This Court also finds some guidance from cases in other jurisdictions. In Palsgraf v. Long Island Railroad Co., 248 N.Y. 339, 162 N.E. 99 (1928), the New York Court of Appeals decided that defendants were only liable for negligence where the plaintiff's injuries were foreseeable. "The risk reasonably to be perceived defines the duty to be obeyed, and risk imports relation; it is risk to another or to others within the range of apprehension." Id. 162 N.E. at 100 (emphasis added). To a great extent, duties are defined by the foreseeability of relevant harms. Even though no duty exists based on premises liability since Grunau did not control the stairwell, the stairwell was certainly within the "range of apprehension" and, accordingly, Grunau was obliged to behave safely. See Trinity B.V. Ry. Co. v. Blackshear, 106 Tex. 515, 172 S.W. 544 (1915) (Railroad liable for foreseeable injuries proximately caused by negligent maintenance of rails); see also Hollidge v. Duncan, 199 Mass. 121, 85 N.E. 186 (1908).

Grunau was in possession of the pipe cutting station near the stairwell where Tibbs fell. Issues of causation may remain that the trial court must resolve but, under Fort Wayne Cooperage, it is clear that lack of control of the premises where the injury occurred does not negate all possible duties. Grunau had a duty to insure that materials from the pipe cutting station did not endanger people in adjacent areas, including the stairwell, just as the defendant in Fort Wayne Cooperage had a duty to prevent escaping steam from harming passers-by. Accordingly, as Palsgraf makes clear, Grunau had a duty of care to all reasonably foreseeable plaintiffs, including Tibbs. If Grunau's deficient maintenance of that work area did cause damages to Tibbs, then Grunau is liable. As Grunau correctly argues, liability for injury ordinarily depends upon the power to prevent injury. Great Atlantic Pac. Tea Co., Inc. v. Wilson, 408 N.E.2d 144, 148 (Ind.Ct.App. 1980) (citing Brock v. Rogers Babler, Inc., 536 P.2d 778 (Alaska 1975)). Since Fort Wayne Cooperage makes clear that liability does not necessarily stop at the property line, this Court cannot, on this record, conclude that as a matter of law Grunau owed Tibbs no duty of care. Grunau's ultimate legal liability is a separate and distinct matter. Hammond v. Allegretti, 262 Ind. 82, 89, 311 N.E.2d 821, 826 (1974).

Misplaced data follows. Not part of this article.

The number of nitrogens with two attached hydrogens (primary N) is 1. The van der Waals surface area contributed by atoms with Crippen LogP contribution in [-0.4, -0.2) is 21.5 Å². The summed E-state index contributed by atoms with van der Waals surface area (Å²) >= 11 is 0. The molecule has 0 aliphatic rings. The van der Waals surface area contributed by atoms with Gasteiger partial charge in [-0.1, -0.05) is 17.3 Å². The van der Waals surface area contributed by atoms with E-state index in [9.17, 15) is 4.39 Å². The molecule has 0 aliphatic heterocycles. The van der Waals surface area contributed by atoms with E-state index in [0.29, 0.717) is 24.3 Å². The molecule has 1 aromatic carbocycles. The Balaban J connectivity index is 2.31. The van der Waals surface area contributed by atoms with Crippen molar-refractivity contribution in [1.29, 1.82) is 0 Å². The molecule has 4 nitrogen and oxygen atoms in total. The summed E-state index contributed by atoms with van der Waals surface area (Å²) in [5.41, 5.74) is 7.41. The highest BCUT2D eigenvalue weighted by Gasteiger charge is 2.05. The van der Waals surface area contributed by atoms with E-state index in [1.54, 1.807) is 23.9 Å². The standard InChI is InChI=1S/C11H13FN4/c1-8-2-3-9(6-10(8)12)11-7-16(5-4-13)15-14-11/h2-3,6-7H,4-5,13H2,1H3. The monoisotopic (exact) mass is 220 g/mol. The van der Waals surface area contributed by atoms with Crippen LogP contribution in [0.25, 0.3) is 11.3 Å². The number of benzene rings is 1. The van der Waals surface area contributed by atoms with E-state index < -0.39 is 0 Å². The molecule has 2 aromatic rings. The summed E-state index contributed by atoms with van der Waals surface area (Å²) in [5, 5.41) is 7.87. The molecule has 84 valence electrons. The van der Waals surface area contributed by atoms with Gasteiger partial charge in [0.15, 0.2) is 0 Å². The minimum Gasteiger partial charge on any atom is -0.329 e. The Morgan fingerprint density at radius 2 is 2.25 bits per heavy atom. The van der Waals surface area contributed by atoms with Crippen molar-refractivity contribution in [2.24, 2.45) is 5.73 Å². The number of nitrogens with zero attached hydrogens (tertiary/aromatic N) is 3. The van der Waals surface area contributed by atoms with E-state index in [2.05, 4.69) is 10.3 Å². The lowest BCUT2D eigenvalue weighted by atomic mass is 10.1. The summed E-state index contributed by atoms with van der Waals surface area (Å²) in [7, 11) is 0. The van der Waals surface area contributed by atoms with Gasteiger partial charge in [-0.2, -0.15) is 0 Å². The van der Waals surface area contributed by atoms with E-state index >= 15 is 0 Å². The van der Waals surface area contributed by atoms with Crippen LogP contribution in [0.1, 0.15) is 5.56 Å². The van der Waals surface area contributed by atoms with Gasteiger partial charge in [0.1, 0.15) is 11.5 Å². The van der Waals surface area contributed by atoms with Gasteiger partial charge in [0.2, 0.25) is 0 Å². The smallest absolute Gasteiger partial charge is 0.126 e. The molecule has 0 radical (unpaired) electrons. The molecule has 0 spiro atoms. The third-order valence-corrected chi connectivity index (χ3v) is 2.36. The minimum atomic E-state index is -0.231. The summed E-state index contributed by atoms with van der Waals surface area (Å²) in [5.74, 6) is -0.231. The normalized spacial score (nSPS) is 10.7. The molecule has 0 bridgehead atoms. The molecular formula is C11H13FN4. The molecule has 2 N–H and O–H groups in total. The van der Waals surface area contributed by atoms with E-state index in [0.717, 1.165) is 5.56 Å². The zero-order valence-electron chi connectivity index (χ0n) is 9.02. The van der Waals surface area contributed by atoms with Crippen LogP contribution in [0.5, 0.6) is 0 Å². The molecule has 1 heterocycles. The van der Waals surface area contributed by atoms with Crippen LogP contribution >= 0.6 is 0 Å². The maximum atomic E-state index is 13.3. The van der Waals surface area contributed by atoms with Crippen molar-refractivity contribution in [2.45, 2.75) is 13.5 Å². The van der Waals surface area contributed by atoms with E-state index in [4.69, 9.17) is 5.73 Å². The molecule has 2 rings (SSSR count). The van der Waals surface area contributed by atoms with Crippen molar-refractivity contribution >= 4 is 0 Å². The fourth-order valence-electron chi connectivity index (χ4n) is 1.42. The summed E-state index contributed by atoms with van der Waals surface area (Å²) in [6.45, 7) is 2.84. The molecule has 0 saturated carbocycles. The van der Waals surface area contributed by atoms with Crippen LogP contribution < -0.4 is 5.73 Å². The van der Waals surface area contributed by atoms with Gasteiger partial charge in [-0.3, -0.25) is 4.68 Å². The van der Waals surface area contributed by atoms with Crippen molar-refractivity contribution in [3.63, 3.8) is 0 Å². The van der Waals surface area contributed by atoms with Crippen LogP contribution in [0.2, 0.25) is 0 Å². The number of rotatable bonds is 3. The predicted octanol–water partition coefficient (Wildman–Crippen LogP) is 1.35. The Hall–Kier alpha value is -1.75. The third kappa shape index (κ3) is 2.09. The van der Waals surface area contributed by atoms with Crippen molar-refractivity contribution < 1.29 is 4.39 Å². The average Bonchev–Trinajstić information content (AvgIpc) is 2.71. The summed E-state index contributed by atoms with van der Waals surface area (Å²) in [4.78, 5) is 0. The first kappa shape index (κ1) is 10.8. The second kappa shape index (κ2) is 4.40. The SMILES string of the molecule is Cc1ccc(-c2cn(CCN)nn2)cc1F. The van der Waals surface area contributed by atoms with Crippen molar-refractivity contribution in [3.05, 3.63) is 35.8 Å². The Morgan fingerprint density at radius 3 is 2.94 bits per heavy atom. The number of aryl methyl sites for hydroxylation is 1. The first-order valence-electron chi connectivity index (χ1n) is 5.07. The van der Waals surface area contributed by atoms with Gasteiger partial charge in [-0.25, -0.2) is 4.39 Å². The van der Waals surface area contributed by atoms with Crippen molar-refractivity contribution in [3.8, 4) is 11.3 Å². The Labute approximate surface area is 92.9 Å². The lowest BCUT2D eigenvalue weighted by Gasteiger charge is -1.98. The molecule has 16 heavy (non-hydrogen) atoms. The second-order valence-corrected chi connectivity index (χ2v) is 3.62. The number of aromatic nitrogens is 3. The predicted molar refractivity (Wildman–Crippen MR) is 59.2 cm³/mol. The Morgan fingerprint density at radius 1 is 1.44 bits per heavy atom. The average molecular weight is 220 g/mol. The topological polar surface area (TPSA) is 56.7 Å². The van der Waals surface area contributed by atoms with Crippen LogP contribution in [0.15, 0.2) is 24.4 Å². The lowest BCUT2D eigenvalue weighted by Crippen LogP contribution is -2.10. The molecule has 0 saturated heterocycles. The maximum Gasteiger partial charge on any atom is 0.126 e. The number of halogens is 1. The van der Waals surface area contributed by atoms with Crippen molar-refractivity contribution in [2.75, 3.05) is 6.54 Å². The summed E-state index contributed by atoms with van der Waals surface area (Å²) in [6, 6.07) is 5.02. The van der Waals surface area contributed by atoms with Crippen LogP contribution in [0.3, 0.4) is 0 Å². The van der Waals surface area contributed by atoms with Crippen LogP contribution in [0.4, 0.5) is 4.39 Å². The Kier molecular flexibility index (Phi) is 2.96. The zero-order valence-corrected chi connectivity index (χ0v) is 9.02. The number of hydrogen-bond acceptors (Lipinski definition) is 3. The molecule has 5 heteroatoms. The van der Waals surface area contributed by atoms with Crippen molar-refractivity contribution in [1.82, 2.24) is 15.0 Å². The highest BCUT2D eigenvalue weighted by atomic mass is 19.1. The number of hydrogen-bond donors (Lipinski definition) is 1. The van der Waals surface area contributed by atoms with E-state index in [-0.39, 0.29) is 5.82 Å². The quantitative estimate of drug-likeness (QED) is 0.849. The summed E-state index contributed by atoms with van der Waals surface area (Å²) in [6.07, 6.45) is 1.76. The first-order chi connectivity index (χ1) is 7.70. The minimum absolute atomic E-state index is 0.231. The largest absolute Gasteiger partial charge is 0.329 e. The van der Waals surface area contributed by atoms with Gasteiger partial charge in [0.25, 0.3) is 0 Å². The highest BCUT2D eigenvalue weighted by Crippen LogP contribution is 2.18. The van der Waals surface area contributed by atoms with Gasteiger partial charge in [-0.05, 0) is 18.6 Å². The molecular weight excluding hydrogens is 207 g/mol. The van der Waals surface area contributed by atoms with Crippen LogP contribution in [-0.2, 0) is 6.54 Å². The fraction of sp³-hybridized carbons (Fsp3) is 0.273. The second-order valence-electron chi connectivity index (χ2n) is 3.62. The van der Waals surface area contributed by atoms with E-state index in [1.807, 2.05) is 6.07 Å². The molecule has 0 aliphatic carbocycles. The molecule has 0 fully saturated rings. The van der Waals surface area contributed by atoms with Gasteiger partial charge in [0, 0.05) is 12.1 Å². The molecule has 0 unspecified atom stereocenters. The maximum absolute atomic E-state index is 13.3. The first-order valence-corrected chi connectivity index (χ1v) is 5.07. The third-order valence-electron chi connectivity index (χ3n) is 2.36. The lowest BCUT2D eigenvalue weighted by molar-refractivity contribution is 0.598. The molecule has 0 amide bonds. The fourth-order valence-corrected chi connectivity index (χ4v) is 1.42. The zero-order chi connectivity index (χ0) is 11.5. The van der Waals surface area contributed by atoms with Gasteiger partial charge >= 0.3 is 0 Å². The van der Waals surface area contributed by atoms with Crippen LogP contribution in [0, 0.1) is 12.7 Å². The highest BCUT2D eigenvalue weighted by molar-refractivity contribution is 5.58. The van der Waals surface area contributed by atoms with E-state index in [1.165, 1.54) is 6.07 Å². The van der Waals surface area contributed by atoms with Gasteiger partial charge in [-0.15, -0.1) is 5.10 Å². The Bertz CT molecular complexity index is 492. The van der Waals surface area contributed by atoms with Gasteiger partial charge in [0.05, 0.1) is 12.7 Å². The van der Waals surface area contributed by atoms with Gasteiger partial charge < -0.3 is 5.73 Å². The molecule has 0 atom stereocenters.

Accordingly, having granted transfer and having vacated the Court of Appeals opinion, except that portion regarding Huber, Hunt Nichols which we summarily affirm, we reverse the grant of summary judgment as to Grunau. App. R. 11 (B)(3). We remand for further proceedings consistent with this opinion.